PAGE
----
When Fourth Economy opened its office at the Riverside Center for Innovation, one of the benefits we received was access to the revitalized riverfront on the North Shore of the Allegheny. The Riverlife Task Force invested $112 million in trails and restoration along the rivers and we have been able to get a daily reminder of how these investments can invigorate a local economy. The riverfront trails support a wide variety of users, from joggers to bikers to commuters and office workers just out for a stroll. Along the way, you can spot the kayakers exploring the river, mixed with other recreational boaters as well as commercial craft.
It is also interesting that the level activity is constant. Most of my observations are confined to the 9-5 (give or take) work-week, but I have also been there on evenings and weekends and still see a surprising amount of activity. For a real treat, take a walk on the North Shore Trail on a Steelers game day and see the musicians and tailgating boaters.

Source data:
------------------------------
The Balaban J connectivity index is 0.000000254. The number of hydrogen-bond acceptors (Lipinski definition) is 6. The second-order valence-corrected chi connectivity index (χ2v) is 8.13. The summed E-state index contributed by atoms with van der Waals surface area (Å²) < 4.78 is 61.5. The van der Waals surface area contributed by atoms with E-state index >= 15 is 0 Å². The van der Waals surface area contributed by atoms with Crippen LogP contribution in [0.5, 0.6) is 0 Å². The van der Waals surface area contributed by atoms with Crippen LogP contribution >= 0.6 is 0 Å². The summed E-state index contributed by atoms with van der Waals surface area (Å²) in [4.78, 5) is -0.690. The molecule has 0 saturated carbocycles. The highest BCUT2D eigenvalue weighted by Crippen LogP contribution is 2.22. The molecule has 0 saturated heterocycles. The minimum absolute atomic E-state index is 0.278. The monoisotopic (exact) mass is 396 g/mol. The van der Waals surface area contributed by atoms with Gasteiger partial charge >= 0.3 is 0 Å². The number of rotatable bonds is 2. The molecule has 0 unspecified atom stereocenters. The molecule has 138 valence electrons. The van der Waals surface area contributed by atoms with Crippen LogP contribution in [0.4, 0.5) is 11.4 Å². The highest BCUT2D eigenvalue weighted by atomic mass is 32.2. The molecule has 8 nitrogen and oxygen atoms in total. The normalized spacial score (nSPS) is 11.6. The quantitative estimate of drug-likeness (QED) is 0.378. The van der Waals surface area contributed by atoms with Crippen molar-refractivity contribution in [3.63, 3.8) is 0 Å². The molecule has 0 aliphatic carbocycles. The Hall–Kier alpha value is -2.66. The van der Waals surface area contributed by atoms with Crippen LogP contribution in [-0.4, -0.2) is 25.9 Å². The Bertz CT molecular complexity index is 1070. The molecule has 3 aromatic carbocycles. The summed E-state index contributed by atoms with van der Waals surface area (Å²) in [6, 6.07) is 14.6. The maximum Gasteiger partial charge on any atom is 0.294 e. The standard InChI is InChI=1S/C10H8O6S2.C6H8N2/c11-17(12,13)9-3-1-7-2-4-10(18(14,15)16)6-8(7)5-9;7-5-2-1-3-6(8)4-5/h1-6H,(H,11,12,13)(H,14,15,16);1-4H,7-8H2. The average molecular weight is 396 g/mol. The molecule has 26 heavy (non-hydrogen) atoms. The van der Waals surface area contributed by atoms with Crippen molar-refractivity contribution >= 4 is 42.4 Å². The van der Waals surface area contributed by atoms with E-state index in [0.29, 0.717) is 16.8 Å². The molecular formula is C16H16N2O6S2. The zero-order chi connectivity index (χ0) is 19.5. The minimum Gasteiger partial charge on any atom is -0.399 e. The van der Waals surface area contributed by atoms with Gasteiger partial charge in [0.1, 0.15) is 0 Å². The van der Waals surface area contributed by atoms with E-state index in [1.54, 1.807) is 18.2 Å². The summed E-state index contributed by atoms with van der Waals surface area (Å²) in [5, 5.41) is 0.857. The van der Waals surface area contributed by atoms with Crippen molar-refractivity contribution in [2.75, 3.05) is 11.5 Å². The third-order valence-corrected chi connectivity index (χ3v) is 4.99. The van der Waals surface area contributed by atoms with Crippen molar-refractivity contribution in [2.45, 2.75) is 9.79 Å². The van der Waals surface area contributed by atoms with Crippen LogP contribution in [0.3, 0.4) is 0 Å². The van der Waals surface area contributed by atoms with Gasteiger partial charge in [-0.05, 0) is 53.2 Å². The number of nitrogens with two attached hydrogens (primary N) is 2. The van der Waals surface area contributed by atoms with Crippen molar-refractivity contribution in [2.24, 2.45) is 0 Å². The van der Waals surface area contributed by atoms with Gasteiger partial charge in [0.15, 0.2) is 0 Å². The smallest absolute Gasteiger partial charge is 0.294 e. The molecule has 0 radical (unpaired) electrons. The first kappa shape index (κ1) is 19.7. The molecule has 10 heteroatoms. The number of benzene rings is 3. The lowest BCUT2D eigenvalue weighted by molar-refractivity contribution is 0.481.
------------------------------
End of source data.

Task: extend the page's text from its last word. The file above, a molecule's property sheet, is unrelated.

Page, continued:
Riverlife’s investment has been augmented by $2 billion of private and $2 billion in public investment along the riverfront. I haven’t done any in-depth analysis of these numbers but what I can say is that the existence of these trails provides a direct incentive for me and my co-workers to walk more and visit restaurants accessible from the trail. On nice days, even if I brought a lunch from home, I am often tempted to save it for a day so I can walk to one of the North Shore eateries. It will take a lot more than lunches to pay back our investment in the rivers, but this is exactly the effect you want this investment to have.